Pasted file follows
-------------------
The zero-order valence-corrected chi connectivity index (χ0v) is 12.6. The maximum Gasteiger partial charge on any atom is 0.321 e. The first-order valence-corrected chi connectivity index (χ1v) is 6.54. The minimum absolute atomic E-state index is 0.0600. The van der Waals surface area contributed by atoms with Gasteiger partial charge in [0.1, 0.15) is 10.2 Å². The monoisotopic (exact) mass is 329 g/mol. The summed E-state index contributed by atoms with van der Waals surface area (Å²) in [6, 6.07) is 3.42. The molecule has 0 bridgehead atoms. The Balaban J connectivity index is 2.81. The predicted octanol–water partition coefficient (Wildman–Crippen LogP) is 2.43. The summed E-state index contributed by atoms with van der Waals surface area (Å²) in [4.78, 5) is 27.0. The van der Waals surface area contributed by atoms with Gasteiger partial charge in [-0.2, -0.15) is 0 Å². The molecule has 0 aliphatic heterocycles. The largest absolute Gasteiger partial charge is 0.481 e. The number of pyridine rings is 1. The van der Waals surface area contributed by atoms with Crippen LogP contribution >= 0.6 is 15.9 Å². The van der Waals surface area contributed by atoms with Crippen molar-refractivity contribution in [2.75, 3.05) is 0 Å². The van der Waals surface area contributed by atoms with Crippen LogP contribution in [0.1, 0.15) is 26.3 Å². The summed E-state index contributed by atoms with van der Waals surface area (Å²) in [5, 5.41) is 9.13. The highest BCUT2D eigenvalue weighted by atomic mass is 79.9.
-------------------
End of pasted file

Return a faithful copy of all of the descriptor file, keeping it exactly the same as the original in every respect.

The zero-order valence-corrected chi connectivity index (χ0v) is 12.6. The maximum Gasteiger partial charge on any atom is 0.321 e. The first-order valence-corrected chi connectivity index (χ1v) is 6.54. The minimum absolute atomic E-state index is 0.0600. The van der Waals surface area contributed by atoms with Gasteiger partial charge in [0.1, 0.15) is 10.2 Å². The monoisotopic (exact) mass is 329 g/mol. The summed E-state index contributed by atoms with van der Waals surface area (Å²) in [6, 6.07) is 3.42. The molecule has 0 bridgehead atoms. The Balaban J connectivity index is 2.81. The predicted octanol–water partition coefficient (Wildman–Crippen LogP) is 2.43. The summed E-state index contributed by atoms with van der Waals surface area (Å²) in [4.78, 5) is 27.0. The van der Waals surface area contributed by atoms with Gasteiger partial charge in [-0.2, -0.15) is 0 Å². The molecule has 0 aliphatic heterocycles. The largest absolute Gasteiger partial charge is 0.481 e. The number of pyridine rings is 1. The van der Waals surface area contributed by atoms with Crippen LogP contribution >= 0.6 is 15.9 Å². The van der Waals surface area contributed by atoms with Crippen molar-refractivity contribution in [2.75, 3.05) is 0 Å². The van der Waals surface area contributed by atoms with Crippen LogP contribution in [0.1, 0.15) is 26.3 Å². The summed E-state index contributed by atoms with van der Waals surface area (Å²) in [5, 5.41) is 9.13. The highest BCUT2D eigenvalue weighted by atomic mass is 79.9.